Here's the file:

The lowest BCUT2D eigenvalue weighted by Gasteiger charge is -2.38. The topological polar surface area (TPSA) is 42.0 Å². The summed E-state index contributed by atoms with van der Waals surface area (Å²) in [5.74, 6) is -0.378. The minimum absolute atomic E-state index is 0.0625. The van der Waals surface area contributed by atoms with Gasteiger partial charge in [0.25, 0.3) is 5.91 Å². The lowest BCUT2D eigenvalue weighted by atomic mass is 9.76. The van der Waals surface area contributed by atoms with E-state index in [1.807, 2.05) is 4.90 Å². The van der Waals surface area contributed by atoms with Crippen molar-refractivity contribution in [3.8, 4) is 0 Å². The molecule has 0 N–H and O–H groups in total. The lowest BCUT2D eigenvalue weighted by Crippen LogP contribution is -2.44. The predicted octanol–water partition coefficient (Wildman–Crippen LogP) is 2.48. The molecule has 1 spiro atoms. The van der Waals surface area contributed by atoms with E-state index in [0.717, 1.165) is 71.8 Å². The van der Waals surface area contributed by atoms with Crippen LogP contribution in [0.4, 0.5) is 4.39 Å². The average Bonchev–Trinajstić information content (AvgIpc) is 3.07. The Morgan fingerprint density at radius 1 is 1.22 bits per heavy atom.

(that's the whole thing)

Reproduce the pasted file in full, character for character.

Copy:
The lowest BCUT2D eigenvalue weighted by Gasteiger charge is -2.38. The topological polar surface area (TPSA) is 42.0 Å². The summed E-state index contributed by atoms with van der Waals surface area (Å²) in [5.74, 6) is -0.378. The minimum absolute atomic E-state index is 0.0625. The van der Waals surface area contributed by atoms with Gasteiger partial charge in [0.25, 0.3) is 5.91 Å². The lowest BCUT2D eigenvalue weighted by atomic mass is 9.76. The van der Waals surface area contributed by atoms with E-state index in [1.807, 2.05) is 4.90 Å². The van der Waals surface area contributed by atoms with Crippen molar-refractivity contribution in [3.8, 4) is 0 Å². The molecule has 0 N–H and O–H groups in total. The lowest BCUT2D eigenvalue weighted by Crippen LogP contribution is -2.44. The predicted octanol–water partition coefficient (Wildman–Crippen LogP) is 2.48. The molecule has 1 spiro atoms. The van der Waals surface area contributed by atoms with E-state index in [0.717, 1.165) is 71.8 Å². The van der Waals surface area contributed by atoms with Crippen LogP contribution in [0.4, 0.5) is 4.39 Å². The average Bonchev–Trinajstić information content (AvgIpc) is 3.07. The Morgan fingerprint density at radius 1 is 1.22 bits per heavy atom.